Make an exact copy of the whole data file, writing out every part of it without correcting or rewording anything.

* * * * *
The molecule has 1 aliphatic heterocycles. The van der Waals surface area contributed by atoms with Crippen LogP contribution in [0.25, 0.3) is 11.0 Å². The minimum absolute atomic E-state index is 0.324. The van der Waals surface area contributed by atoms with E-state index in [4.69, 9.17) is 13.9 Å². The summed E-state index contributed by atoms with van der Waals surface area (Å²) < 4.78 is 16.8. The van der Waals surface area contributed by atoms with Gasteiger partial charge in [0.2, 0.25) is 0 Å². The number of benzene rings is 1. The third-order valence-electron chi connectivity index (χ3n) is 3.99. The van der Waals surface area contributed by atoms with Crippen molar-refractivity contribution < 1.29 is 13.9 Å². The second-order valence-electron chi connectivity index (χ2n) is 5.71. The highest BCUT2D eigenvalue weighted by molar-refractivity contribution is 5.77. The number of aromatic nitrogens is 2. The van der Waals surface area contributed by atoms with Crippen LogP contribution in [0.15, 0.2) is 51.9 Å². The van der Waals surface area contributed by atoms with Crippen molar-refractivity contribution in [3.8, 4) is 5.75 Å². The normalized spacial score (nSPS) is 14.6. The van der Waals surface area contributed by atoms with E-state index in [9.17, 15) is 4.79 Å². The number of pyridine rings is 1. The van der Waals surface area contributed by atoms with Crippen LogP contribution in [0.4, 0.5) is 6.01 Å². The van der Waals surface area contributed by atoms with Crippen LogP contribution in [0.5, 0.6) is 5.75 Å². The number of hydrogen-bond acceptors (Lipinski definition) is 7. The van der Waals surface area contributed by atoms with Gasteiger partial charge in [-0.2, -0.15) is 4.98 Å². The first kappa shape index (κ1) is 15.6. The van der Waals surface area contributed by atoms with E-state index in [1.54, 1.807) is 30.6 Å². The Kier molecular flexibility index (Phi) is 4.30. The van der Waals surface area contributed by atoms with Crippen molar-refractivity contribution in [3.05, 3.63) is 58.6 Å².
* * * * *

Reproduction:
The molecule has 1 aliphatic heterocycles. The van der Waals surface area contributed by atoms with Crippen LogP contribution in [0.25, 0.3) is 11.0 Å². The minimum absolute atomic E-state index is 0.324. The van der Waals surface area contributed by atoms with E-state index in [4.69, 9.17) is 13.9 Å². The summed E-state index contributed by atoms with van der Waals surface area (Å²) < 4.78 is 16.8. The van der Waals surface area contributed by atoms with Gasteiger partial charge in [0.2, 0.25) is 0 Å². The number of benzene rings is 1. The third-order valence-electron chi connectivity index (χ3n) is 3.99. The van der Waals surface area contributed by atoms with Crippen molar-refractivity contribution < 1.29 is 13.9 Å². The second-order valence-electron chi connectivity index (χ2n) is 5.71. The highest BCUT2D eigenvalue weighted by molar-refractivity contribution is 5.77. The number of aromatic nitrogens is 2. The van der Waals surface area contributed by atoms with Crippen LogP contribution in [0.15, 0.2) is 51.9 Å². The van der Waals surface area contributed by atoms with Crippen molar-refractivity contribution in [3.8, 4) is 5.75 Å². The normalized spacial score (nSPS) is 14.6. The van der Waals surface area contributed by atoms with E-state index in [9.17, 15) is 4.79 Å². The number of pyridine rings is 1. The van der Waals surface area contributed by atoms with Crippen LogP contribution in [0.4, 0.5) is 6.01 Å². The van der Waals surface area contributed by atoms with Crippen LogP contribution in [0.5, 0.6) is 5.75 Å². The number of hydrogen-bond acceptors (Lipinski definition) is 7. The van der Waals surface area contributed by atoms with Gasteiger partial charge in [-0.2, -0.15) is 4.98 Å². The first kappa shape index (κ1) is 15.6. The van der Waals surface area contributed by atoms with E-state index in [1.54, 1.807) is 30.6 Å². The Kier molecular flexibility index (Phi) is 4.30. The van der Waals surface area contributed by atoms with Crippen molar-refractivity contribution in [3.05, 3.63) is 58.6 Å².